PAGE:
Record Display for the EPA National Library Catalog
RECORD NUMBER: 48 OF 547
|OLS Field Name||OLS Field Data|
|Main Title||Born female : the high cost of keeping women down /|
|Author||Bird, Caroline, ; Briller, Sara Welles|
|Publisher||David McKay Company,|
|Subjects||Women--United States. ; Women--Employment--United States. ; Feminism--United States. ; Féminisme--âEtats-Unis--20e siècle.|
|Additional Subjects||Women--United States ; Women--Employment--United States|
|Collation||xiv, 302 pages ; 22 cm|
Includes bibliographical references as "Chapter notes" (pages 251-271), and index.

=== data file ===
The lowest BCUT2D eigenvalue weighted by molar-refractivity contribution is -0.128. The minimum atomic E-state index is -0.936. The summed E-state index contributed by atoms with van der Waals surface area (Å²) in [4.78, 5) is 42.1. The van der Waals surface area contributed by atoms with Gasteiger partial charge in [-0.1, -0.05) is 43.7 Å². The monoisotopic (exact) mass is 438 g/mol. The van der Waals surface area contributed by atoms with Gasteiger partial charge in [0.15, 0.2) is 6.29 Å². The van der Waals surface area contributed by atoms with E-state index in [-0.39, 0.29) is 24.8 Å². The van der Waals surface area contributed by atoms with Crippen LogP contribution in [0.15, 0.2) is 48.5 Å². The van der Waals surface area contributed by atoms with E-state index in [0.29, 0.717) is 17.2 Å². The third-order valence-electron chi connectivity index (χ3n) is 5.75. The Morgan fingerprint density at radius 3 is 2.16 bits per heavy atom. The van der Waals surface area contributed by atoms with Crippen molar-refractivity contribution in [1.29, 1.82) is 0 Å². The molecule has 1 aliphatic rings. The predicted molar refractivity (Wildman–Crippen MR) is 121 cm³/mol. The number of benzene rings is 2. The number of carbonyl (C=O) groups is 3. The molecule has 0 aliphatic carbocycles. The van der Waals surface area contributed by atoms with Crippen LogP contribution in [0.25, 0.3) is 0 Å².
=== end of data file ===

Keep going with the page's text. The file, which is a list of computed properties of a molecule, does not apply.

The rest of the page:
Ladies day in the House -- Up from slavery -- The invisible bar -- The sex map of the work world -- The loophole women -- The Black parallel -- Gradualism : the new masculinists -- The androgynous life -- The new feminism -- The case for equality -- A new kind of woman. The oldest way of classifying people is to divide humans into male and female. The thesis of this work is that the conditions of modern life--especially those related to the birth control pill and the nature of work--render old forms of the sexual division of labor obsolete, even dysfunctional; and the sooner we get rid of them, the better all around. To allow sex to be the defining characteristic for classifying and organizing work is incredibly wasteful to society: wasting talent, ability, and creativity. The crux of her argument, which is documented with a comprehensive collection of statistics, is that the country's prosperity depends on the labor and earnings of women, yet they are consistently underpaid and underprivileged in comparison with men, which is wrong.